Bellagio Deli
Food & Drink

Bellagio Deli Brings Quality Italian Ingredients to Pleasure Point

Fresh Italian and traditional recipes from owner of Lago di Como Ristorante

Bellagio Deli is an unexpected but welcome addition to Pleasure Point

The new Italian sandwich shop on the ocean end of 41st Avenue might look a little incongruous among the trendy coffee houses, boutiques and surf shops, but it’s exactly what Pleasure Point needs.

My initial discovery stopped me in my tracks while strolling to the Hook. I had gone to San Francisco the week before specifically to visit a couple of Italian delis in North Beach and another in the Marina and gorge myself on hard-to-pronounce salumi, and mozzarella so fresh it’s barely holding itself together—ingredients that can be difficult to find in Santa Cruz. So I was excited to walk through the doorway of Bellagio Deli Italiano, ushered in by the aroma of freshly baked bread and the possibility of cannoli.

Giovanni Spanu, who is also the chef and owner of Lago di Como Ristorante and Pizzeria in Live Oak, opened Bellagio Deli Italiano in May, and both of his eateries offer fresh Italian dishes that stay true to the traditional recipes. At Bellagio Deli, he offers homemade ravioli, meatballs, lasagna and pasta sauces ready to be taken home and passed off as your own (just kidding), and yes, there is cannoli and tiramisu, both divine. But the real reason to hop on the freeway and brave the struggle of finding a parking spot that close to the ocean are the sandwiches.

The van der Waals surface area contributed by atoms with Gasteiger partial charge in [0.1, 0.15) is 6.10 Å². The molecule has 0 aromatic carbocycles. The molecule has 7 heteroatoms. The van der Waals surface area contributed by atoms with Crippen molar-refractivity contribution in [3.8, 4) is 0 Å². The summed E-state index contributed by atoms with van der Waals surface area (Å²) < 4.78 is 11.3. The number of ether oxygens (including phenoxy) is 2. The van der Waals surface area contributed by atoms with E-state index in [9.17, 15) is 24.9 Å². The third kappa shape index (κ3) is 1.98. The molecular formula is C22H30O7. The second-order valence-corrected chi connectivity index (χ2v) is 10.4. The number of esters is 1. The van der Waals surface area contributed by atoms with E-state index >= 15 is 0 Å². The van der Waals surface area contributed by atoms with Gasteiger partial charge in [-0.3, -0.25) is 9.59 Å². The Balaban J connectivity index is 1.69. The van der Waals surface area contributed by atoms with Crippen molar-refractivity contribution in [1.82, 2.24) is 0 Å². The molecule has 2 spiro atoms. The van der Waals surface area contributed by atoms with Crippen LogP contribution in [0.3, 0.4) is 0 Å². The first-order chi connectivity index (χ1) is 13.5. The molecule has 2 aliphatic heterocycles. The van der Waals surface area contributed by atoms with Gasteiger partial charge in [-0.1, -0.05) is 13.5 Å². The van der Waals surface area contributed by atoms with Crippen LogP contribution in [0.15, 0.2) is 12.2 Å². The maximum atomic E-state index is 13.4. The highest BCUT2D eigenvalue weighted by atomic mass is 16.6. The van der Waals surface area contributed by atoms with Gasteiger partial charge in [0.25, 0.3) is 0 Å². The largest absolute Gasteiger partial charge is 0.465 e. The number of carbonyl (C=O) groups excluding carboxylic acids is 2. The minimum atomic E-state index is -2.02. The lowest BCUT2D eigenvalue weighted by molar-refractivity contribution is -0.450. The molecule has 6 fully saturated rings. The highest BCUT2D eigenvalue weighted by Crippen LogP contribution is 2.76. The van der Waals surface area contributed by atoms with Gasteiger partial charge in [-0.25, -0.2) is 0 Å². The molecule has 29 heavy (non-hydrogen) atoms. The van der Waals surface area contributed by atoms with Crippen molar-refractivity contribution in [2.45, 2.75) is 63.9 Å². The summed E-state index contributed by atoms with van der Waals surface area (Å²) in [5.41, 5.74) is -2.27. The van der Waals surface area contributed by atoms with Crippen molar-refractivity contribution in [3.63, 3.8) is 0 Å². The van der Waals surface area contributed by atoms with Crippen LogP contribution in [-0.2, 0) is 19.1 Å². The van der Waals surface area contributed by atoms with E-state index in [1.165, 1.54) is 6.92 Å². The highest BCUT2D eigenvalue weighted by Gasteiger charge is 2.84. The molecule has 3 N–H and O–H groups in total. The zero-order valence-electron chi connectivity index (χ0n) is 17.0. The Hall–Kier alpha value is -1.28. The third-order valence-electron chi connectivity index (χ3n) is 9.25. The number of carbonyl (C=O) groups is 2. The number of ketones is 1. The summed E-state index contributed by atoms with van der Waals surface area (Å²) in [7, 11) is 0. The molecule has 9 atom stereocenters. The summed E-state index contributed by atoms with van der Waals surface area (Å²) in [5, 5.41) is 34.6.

Despite being a seemingly simple food that doesn’t require any cooking, sandwiches are surprisingly easy to mess up. We’ve all experienced the disappointment of biting into a sandwich to discover that the structure was ill-conceived or the maker has misused some key ingredient. At Bellagio Deli, the sandwiches are simple but perfect.

The smell that beckoned me into their doorway like an amorphous cartoon hand was freshly baked ciabatta bread with an unparalleled crumb and crust. They season the bread with olive oil, salt, and pepper—take notes, people—before layering in freshly carved cold cuts. I adore the Panino Parma, with prosciutto di Parma, fresh mozzarella, ripe tomato and basil. The Panino Valtellinese with rich, earthy bresaola, shaved parmesan and peppery arugula is also delicious. All of the sandwiches come with a small side salad of mixed greens, ripe tomatoes and parmesan for less than $10—a great deal and a welcome addition to the thriving neighborhood.

743 41st Ave., Santa Cruz.

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Lily Stoicheff is a writer living in Santa Cruz, California, where she mostly spends her time exploring food culture and telling its stories. A fermentation and craft beer enthusiast, her house is overflowing with jars of things that look gross but she swears are delicious. She is the 2017 NEXTie Honoree for Best Writer and a 2017 CNPA Award Winner.

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